For the first time, Huawei topped the smartphone market by surpassing Samsung in sales for a quarter. Q2 2020 saw Huawei selling 55.8 million devices, significantly more than Samsung’s 53.6 million units.
This data for April-June 2020 came from Canalys, an analysis firm, which reported that Huawei ran a 5% decrease in sales compared to this time last year. Samsung, on the other hand, saw a decrease of 30% from Q2 2019.
Odds stacked against Huawei
Huawei was crumbling under sanctions from the USA, which prohibited the use of Google-based technology on their devices. They even developed their Operating System for smartphones “HarmonyOS” last year. But analysts have previously cast doubt over its success in international markets given the fact that it is missing key apps from the App Store.
However, a solution to this was a large number of sales within the domestic market of China. Consumers worldwide will find it hard to buy a Google-less device, but the Chinese market is already devoid of those services, hence propelling Huawei to sell 70% of their devices within China.
Moreover, China was the first-one-in and first-one-out in the Coronavirus pandemic. While the rest of the world is trying to find ways to recover, Chinese markets are back up, and Huawei has successfully used this opportunity to the fullest. Given China’s humongous population, success in China often hands companies a pseudo-trophy of “global” success.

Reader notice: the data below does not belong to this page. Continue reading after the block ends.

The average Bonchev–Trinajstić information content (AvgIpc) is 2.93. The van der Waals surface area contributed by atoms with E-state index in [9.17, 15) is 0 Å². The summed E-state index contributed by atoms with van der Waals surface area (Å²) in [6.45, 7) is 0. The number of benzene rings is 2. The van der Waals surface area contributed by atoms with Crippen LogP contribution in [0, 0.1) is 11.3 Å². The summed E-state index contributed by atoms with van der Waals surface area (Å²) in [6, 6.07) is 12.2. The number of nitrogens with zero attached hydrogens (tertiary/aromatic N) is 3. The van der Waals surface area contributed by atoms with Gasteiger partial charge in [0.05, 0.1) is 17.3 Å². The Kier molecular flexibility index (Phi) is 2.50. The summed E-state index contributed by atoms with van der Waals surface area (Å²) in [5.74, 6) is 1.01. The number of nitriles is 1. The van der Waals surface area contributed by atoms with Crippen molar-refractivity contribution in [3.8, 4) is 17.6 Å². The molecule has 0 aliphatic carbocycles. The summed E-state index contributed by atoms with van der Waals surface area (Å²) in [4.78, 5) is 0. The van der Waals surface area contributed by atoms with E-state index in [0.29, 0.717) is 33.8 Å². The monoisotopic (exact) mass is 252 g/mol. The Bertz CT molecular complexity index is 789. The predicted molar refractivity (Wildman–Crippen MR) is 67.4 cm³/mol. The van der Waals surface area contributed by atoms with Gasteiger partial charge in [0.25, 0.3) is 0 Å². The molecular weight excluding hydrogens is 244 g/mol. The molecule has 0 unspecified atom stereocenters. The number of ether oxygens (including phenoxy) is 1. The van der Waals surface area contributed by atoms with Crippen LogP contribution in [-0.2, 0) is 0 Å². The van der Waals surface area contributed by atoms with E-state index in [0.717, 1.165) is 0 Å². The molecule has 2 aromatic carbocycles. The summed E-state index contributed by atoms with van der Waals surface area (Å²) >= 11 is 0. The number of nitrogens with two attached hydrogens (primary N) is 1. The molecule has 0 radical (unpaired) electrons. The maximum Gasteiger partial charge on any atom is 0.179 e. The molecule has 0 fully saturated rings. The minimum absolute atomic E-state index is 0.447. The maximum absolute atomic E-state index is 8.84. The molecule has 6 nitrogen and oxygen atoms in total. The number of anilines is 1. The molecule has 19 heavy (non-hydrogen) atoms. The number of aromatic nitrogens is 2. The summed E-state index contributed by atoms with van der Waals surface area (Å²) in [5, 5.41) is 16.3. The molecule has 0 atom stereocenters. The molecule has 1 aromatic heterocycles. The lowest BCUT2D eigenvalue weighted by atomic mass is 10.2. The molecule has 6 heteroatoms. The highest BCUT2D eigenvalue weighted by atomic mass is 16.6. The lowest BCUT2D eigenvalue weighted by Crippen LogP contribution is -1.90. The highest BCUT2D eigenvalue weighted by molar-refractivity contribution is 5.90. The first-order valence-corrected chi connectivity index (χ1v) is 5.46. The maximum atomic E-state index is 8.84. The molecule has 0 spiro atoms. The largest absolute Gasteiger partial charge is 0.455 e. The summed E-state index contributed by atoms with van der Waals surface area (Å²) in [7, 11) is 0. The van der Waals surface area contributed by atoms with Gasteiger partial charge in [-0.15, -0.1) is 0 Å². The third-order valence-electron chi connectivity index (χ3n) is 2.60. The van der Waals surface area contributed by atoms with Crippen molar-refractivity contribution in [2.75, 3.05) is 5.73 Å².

“Our business has demonstrated exceptional resilience in these difficult times,” a Huawei spokesman said
Short-time lead for Huawei
Samsung’s key markets like the USA, India, and Brazil are still stuck within the pandemic with no end in sight. As a result, the smartphone markets in these population-pockets have tumbled down. However, the South-Korean telecom giant is sure that sales will rocket up in the latter half of the year, with more markets coming out of the ashes in the next few months.
Canalys Senior Analyst Ben Stanton said “If it weren’t for COVID-19, it wouldn’t have happened. Huawei has taken full advantage of the Chinese economic recovery to reignite its smartphone business.”
Adding to Stanton’s statement, Mo Jia, another senior analyst at Canalys said “It will be hard for Huawei to maintain its lead in the long term. Strength in China alone will not be enough to sustain Huawei at the top once the global economy starts to recover.”